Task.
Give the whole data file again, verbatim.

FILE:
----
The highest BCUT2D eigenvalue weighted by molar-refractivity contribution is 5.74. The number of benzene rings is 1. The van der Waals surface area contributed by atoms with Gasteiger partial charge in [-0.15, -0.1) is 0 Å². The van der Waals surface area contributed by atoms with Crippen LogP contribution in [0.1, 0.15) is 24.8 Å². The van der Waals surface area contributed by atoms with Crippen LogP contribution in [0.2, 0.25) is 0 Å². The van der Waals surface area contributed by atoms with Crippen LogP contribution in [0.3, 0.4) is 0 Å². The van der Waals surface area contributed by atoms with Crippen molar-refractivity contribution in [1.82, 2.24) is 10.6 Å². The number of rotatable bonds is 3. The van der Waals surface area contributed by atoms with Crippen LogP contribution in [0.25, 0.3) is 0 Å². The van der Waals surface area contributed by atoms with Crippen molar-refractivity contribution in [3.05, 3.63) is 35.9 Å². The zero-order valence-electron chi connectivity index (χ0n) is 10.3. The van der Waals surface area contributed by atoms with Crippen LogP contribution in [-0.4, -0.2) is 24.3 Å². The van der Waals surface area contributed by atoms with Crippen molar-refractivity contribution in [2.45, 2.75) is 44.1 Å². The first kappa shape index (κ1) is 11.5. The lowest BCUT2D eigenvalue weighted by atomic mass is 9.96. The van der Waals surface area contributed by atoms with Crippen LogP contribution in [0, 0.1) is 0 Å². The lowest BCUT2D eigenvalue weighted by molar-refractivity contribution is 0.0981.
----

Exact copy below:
The highest BCUT2D eigenvalue weighted by molar-refractivity contribution is 5.74. The number of benzene rings is 1. The van der Waals surface area contributed by atoms with Gasteiger partial charge in [-0.15, -0.1) is 0 Å². The van der Waals surface area contributed by atoms with Crippen LogP contribution in [0.1, 0.15) is 24.8 Å². The van der Waals surface area contributed by atoms with Crippen LogP contribution in [0.2, 0.25) is 0 Å². The van der Waals surface area contributed by atoms with Crippen LogP contribution in [0.3, 0.4) is 0 Å². The van der Waals surface area contributed by atoms with Crippen molar-refractivity contribution in [1.82, 2.24) is 10.6 Å². The number of rotatable bonds is 3. The van der Waals surface area contributed by atoms with Crippen LogP contribution in [0.25, 0.3) is 0 Å². The van der Waals surface area contributed by atoms with Crippen molar-refractivity contribution in [3.05, 3.63) is 35.9 Å². The zero-order valence-electron chi connectivity index (χ0n) is 10.3. The van der Waals surface area contributed by atoms with Crippen LogP contribution in [-0.4, -0.2) is 24.3 Å². The van der Waals surface area contributed by atoms with Crippen molar-refractivity contribution in [2.45, 2.75) is 44.1 Å². The first kappa shape index (κ1) is 11.5. The lowest BCUT2D eigenvalue weighted by atomic mass is 9.96. The van der Waals surface area contributed by atoms with Crippen LogP contribution in [0, 0.1) is 0 Å². The lowest BCUT2D eigenvalue weighted by molar-refractivity contribution is 0.0981.